By John Leer
February 24, 2021 at 12:01 am ET
Asia-Pacific countries are the least likely to exhibit strong post-pandemic booms in confidence or spending, but they are also the least likely to suffer from long-term scarring effects from the pandemic.
Consumer confidence in France and Germany diverged over the past three months due to dramatically different policy approaches to containing the virus. Time will tell which approach was correct, at which point confidence in these countries is likely to converge.
Recent improvements in confidence in the United States and Canada provide support for a robust consumer recovery later this year.
The pandemic has affected virtually every corner of the global economy. Even countries that managed to control the spread of the virus face knock-on effects from sluggish global demand. And while the economic fall was relatively uniform, the rebound is increasingly country-specific.
To compare the pace and scale for how global economic powers are recovering, we analyzed Morning Consult’s Economic Intelligence tracking data on daily consumer confidence in 12 countries. This data provides a leading indicator of the strength of global consumer spending and sheds light on the future trajectories of the global economy.
Consumers in Asia-Pacific countries are the closest to regaining their confidence: Consumers across China, Japan and Russia are all roughly as confident in the economy as they were prior to the pandemic, and consumer confidence in Australia is actually higher than it was before the pandemic.
While Asia-Pacific countries are the least likely to exhibit strong post-pandemic booms in confidence or spending, they are also the least likely to suffer from long-term scarring effects from the pandemic. Confidence in all of these countries has essentially returned to where it was prior to the onset of the pandemic, providing consumers less room to bounce back to their pre-pandemic levels of confidence. By returning to normal sooner rather than later, these countries limited the likelihood of pandemic-induced economic problems such as decreases in employment becoming permanent.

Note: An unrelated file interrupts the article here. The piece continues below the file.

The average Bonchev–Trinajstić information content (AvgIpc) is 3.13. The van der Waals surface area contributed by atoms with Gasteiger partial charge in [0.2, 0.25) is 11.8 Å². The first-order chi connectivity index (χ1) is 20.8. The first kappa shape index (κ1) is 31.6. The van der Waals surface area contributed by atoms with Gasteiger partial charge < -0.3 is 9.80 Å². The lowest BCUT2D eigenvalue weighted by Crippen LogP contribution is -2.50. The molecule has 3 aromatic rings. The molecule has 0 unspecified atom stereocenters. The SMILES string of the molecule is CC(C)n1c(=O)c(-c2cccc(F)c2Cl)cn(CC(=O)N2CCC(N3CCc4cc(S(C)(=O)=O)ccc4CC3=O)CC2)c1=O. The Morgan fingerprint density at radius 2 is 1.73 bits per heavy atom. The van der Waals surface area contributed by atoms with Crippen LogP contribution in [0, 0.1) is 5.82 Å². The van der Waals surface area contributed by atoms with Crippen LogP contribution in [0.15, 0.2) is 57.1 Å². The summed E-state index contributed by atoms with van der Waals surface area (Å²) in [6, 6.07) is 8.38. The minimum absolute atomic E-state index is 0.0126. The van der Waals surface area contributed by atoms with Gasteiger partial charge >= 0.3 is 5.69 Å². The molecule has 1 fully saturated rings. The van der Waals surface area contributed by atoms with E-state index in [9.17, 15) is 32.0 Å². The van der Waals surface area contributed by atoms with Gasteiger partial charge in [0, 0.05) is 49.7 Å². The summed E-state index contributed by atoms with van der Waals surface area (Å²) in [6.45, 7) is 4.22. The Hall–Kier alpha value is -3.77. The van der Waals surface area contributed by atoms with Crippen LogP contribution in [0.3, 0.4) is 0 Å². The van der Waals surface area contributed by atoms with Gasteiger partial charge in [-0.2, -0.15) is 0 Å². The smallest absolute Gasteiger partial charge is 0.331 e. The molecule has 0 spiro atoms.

In Europe, U.K. and France see rapid improvements while Germany lags: Consumer confidence in the United Kingdom and France rapidly improved in February, continuing trends in these two countries over the past few months. On the other hand, German confidence remains essentially unchanged since September.
Across the Americas, consumer confidence remains significantly below pre-pandemic levels. Recent trends in the United States and Canada are encouraging, signaling that these countries are poised for a rebound in confidence over the course of the year. The turnaround in the United States began in January as the spread of the virus decreased and additional fiscal support helped Americans’ finances. Assuming the rate of vaccinations remains constant and Congress passes another stimulus package, American consumer confidence is on pace to continue to increase this year.
 Chinese consumer confidence significantly decreased in November 2019 and deteriorated further in December. However, the first official communication by the Wuhan Municipal Health Commission regarding cases of “viral pneumonia” was issued on Dec. 31, 2019. The timing of these events makes it difficult to definitively conclude that the drop in confidence in November and December was in fact caused by the growing concerns regarding the coronavirus. Other factors may be responsible for some or all of this decrease in consumer confidence. However, in an effort to capture the full extent of the possible impact of the virus on consumer confidence, this analysis uses October 2019 as the start date, acknowledging that some portion of the decrease in confidence in November or December may be attributable to other factors. (Go back to the article.)